EMS Lessons Learned From the Boston Bombings

Even though EMS personnel continually train and prepare for some of the direst disasters, the after-effects of an event can still leave first responders shocked and even traumatized. And according to a recent article by www.ems1.com, events like those on April 15 at the Boston Marathon put the training and dedication of EMS responders, and others, to the test. EMS1 recently spoke to first responders who were present at the scene of the Boston bombing. After hearing from these emergency workers, it’s clear that training is a key factor in their performance during a disaster, no matter how shocking the event.

Nine-year Boston EMT veteran Danielle Hickey was working with her partner in a standby ambulance near the marathon finish line. Hickey was close to the scene of the first blast. “I thought it was a bomb almost right away. Then the second device exploded,” Hickey told EMS1. “I had a brief moment of panic.” But she didn’t panic long. Her training immediately kicked in. “I just went on autopilot. My partner and I started pulling gear together and made our way toward the first blast site."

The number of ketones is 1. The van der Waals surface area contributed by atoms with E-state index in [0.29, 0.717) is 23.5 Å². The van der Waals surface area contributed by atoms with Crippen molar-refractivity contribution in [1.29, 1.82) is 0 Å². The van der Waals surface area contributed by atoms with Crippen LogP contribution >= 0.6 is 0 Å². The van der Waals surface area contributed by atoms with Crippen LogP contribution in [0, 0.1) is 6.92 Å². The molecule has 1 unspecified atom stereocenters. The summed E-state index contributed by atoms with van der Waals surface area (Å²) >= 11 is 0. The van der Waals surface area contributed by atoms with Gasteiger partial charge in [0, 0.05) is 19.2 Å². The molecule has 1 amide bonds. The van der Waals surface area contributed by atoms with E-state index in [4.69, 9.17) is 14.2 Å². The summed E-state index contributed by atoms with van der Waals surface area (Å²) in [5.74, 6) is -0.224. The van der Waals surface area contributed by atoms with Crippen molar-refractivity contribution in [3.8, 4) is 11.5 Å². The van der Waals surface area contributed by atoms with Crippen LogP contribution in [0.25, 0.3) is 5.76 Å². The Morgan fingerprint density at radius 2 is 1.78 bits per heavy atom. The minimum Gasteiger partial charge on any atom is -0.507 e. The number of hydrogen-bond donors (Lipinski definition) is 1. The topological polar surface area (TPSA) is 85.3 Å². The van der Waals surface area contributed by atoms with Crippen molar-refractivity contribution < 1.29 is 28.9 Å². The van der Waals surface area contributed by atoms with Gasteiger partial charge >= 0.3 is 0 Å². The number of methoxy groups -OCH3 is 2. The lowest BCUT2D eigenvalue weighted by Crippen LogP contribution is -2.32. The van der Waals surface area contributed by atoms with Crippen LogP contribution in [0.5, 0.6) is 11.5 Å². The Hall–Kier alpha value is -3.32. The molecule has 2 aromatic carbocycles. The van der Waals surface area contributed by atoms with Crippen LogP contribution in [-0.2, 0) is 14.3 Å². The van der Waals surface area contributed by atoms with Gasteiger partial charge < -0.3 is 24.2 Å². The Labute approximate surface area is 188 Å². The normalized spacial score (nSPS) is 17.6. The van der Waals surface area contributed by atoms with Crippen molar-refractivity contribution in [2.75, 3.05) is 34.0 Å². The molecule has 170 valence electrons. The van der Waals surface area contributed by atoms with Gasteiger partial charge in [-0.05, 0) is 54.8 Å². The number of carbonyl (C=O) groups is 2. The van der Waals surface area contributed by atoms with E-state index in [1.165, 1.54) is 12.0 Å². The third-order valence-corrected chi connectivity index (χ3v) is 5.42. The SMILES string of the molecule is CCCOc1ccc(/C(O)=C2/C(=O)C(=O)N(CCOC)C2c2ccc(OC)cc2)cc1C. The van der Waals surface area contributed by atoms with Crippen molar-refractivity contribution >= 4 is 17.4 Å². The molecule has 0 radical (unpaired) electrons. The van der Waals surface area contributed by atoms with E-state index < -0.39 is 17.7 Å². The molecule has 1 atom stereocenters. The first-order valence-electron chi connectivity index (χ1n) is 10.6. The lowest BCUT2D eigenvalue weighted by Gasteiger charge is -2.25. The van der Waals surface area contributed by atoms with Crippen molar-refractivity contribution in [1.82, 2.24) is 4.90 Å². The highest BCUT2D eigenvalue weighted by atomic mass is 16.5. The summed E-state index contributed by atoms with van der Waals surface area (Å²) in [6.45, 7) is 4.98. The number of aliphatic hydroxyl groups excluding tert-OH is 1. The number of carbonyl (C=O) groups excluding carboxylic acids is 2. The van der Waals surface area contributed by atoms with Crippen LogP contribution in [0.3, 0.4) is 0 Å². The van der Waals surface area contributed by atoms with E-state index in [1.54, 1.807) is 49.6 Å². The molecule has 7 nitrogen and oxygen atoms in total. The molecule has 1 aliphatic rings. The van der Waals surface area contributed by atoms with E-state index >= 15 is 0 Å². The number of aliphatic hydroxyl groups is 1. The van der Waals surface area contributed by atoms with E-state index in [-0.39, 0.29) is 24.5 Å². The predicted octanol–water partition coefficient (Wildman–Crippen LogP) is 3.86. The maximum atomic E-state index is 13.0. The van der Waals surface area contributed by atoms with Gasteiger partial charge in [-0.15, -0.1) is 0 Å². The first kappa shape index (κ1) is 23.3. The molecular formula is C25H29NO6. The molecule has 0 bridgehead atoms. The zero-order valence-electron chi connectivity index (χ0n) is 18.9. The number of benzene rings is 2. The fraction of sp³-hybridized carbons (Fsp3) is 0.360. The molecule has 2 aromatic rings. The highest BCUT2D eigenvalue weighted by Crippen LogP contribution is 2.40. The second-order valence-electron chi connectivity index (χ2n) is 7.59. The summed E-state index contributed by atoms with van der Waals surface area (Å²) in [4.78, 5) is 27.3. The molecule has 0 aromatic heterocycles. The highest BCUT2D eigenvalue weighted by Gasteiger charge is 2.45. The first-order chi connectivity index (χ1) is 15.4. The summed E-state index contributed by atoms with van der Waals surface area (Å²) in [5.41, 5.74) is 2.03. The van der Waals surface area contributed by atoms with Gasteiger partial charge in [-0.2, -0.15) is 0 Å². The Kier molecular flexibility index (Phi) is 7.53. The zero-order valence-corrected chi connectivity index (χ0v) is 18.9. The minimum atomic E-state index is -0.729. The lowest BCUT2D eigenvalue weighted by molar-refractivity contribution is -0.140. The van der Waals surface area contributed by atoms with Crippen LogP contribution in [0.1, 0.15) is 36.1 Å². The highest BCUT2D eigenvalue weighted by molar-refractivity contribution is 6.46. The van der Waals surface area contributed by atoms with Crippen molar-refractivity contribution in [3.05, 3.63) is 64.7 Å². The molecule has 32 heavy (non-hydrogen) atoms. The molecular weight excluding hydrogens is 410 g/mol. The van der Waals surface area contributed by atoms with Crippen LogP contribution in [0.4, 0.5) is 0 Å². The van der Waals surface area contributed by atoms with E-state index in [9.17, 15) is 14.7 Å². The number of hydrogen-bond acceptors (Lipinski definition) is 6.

Paramedic Katherine Dwyer was there that day as well. She was located in the Marathon medical aid tent to treat patients from the race. She heard the explosion, and while she pondered racing to the scene, an announcement inside the tent told the workers to expect a high amount of casualties. “I trusted the other (BEMS) crews that they would do their job,” Dwyer told EMS1. “My place was here (in the tent).”

The preparedness for a tragedy like the Boston Marathon bombings also revealed that communication between responders was vital. Almost as soon as the bombs exploded, a disaster communications plan was rolled out at the site. Reports from first responders at the site quickly went to the command area. Then those communications quickly went to Boston-area hospitals. These steps were pivotal in saving many lives that day.

Another lesson learned that day involved strategic placement and access to emerging equipment. “I knew that our MCI plan was kicking in when I started seeing patients being carried into the tent on backboards, rather than by wheelchairs,” EMS1 quoted Dwyer as saying.

Post-disaster, several operational and stress debriefings took place to assistant anyone in need.

Hickey and Dwyer say their training and sense of duty were critical elements that contributed to a successful operation. “We're trained to be able to react to these events,” Dwyer was quoted as saying. “Stay focused, perform as you were trained, and things will get done.”


For more information about first responder lessons learned following the Boston bombings, visit: http://www.ems1.com/ems-products/medical-equipment/articles/1442047-The-Boston-bombings-and-EMS-Lessons-learned/